- "Blacks' Silence on AIDS Crisis Already Deadly": Atlanta Journal-Constitution columnist Cynthia Tucker writes about "an issue no one wants to touch," saying that "AIDS has replaced homicide as the leading cause of death among young black men." Despite the rising numbers of HIV/AIDS cases among African Americans, "the deadly virus provokes few alarms," Tucker writes. "Instead, the subject fills African Americans with shame and fear and embarrassment and apprehension, so we are silent. And silence and shame allow the virus to spread." Tucker notes that homophobia is "rampant" in the African-American community, "reinforced by conservative black churches and their narrowminded ministers." Further, the "stigma is so widespread that few prominent black activists will speak out on the subject of AIDS," Tucker writes, citing the example of Martin Luther King III, son of Martin Luther King, Jr. and president of the Southern Christian Leadership Conference, who will "not return phone calls" from Gay Men of African Descent, a gay advocacy group, according to GMAD program director Maurice Franklin. The stigma leads "many black gay or bisexual men" to live "dual lives ... dating women and engaging in heterosexual sex -- even marrying." Tucker concludes that AIDS "is a crisis that demands that the community look deep inside itself at its prejudices and fears and wrong-headed assumptions" (Tucker, Atlanta Journal-Constitution, 6/3).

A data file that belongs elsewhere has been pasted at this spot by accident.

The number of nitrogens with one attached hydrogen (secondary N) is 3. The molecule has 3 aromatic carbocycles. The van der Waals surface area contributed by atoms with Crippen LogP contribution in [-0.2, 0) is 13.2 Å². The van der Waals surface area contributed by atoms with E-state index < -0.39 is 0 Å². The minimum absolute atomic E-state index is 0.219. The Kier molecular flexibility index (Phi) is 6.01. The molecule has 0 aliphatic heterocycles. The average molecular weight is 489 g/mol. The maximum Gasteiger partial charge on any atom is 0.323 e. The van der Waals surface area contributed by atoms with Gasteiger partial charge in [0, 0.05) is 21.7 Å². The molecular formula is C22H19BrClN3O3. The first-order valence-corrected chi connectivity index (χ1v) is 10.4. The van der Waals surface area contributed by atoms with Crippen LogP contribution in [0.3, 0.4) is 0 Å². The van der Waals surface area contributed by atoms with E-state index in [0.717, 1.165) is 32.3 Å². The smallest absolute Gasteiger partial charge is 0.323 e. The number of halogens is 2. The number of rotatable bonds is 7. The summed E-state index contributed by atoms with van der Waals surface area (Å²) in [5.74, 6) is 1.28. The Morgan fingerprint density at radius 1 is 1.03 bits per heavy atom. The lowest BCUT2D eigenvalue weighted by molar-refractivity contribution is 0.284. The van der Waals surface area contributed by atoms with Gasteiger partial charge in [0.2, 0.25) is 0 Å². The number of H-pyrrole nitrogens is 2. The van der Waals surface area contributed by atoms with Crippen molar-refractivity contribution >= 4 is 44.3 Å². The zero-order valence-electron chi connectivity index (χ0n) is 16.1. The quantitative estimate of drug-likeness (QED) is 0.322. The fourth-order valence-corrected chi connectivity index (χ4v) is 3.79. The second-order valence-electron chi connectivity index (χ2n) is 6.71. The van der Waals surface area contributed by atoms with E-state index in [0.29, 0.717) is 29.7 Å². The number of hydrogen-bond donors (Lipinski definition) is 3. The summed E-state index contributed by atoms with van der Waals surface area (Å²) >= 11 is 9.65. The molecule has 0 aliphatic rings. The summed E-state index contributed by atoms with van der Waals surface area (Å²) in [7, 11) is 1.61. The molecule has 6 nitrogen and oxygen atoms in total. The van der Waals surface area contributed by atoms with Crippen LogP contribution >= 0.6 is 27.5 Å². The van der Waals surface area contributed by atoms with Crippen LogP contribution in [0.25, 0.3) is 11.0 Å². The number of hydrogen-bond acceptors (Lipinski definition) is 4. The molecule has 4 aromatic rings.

- "'Acceptance' Isn't the Issue -- It's HIV": The San Francisco Chronicle's "Insight" section asked local journalist Bruce Mirken, who writes frequently about AIDS, and Michelangelo Signorile, New York author and Gay.com columnist, to address the question, "Has the AIDS epidemic helped or hurt the acceptance of gays in America?" Mirken responds that the question was "unanswerable," comparing it to asking Jacqueline Kennedy "as she stepped off Air Force One, still wearing a dress stained with her husband's blood ... '[D]o you think the trip to Dallas helped or hurt your husband's popularity?'" Signorile adds, "Of course it's unanswerable, and the idea of a 'debate' about it seems creepy. Should we debate whether slavery was good for blacks because, hey, it gave them something to fight against?" Mirken notes that AIDS "broke down some barriers, making it easier for corporations to fund gay-run groups -- after all, who can object to caring for the sick?" Mirken also speaks on "the people who believe that AIDS is over," criticizing writer Andrew Sullivan for "telling us that AIDS is no longer a crisis and dismiss[ing] reports of increasing high-risk behavior and rising rates of new HIV infections." Mirken also warns of the political consequences to the gay community of a resurgence of AIDS cases, saying, "When the second wave of AIDS [cases] becomes obvious, some on the right will rush to blame 'those promiscuous, irresponsible homosexuals.'" Signorile concludes, "I feel that many gay white men got their insurance, got their drugs and are back to their parties and sex joints. That's harsh and is too much of a generalization, but it's true that the AIDS epidemic in the black gay community is raging even more, and no one's doing anything" (San Francisco Chronicle, 6/3).